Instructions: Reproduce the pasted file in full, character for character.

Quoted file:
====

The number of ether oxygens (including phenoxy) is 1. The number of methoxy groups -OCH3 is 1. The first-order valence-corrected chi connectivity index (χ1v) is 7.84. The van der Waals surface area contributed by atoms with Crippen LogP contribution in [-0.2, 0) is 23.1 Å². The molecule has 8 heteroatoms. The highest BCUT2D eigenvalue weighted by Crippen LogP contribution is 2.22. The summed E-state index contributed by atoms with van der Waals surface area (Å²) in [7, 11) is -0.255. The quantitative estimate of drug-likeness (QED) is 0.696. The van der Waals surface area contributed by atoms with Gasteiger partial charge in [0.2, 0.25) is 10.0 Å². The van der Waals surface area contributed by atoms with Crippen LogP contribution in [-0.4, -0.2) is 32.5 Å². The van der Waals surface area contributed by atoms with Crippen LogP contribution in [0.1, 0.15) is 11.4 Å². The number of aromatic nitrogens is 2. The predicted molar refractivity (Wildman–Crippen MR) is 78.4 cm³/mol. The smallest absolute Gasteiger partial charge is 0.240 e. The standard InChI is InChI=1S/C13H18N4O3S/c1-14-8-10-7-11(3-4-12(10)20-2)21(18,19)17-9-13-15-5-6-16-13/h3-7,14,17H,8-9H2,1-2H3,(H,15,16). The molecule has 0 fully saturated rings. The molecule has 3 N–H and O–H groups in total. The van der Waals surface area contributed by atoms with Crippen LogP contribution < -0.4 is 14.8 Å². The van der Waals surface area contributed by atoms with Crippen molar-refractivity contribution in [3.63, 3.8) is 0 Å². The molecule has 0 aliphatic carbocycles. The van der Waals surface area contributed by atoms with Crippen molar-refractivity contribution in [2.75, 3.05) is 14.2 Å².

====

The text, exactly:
The number of ether oxygens (including phenoxy) is 1. The number of methoxy groups -OCH3 is 1. The first-order valence-corrected chi connectivity index (χ1v) is 7.84. The van der Waals surface area contributed by atoms with Crippen LogP contribution in [-0.2, 0) is 23.1 Å². The molecule has 8 heteroatoms. The highest BCUT2D eigenvalue weighted by Crippen LogP contribution is 2.22. The summed E-state index contributed by atoms with van der Waals surface area (Å²) in [7, 11) is -0.255. The quantitative estimate of drug-likeness (QED) is 0.696. The van der Waals surface area contributed by atoms with Gasteiger partial charge in [0.2, 0.25) is 10.0 Å². The van der Waals surface area contributed by atoms with Crippen LogP contribution in [-0.4, -0.2) is 32.5 Å². The van der Waals surface area contributed by atoms with Crippen LogP contribution in [0.1, 0.15) is 11.4 Å². The number of aromatic nitrogens is 2. The predicted molar refractivity (Wildman–Crippen MR) is 78.4 cm³/mol. The smallest absolute Gasteiger partial charge is 0.240 e. The standard InChI is InChI=1S/C13H18N4O3S/c1-14-8-10-7-11(3-4-12(10)20-2)21(18,19)17-9-13-15-5-6-16-13/h3-7,14,17H,8-9H2,1-2H3,(H,15,16). The molecule has 0 fully saturated rings. The molecule has 3 N–H and O–H groups in total. The van der Waals surface area contributed by atoms with Crippen LogP contribution < -0.4 is 14.8 Å². The van der Waals surface area contributed by atoms with Crippen molar-refractivity contribution in [3.63, 3.8) is 0 Å². The molecule has 0 aliphatic carbocycles. The van der Waals surface area contributed by atoms with Crippen molar-refractivity contribution in [2.75, 3.05) is 14.2 Å².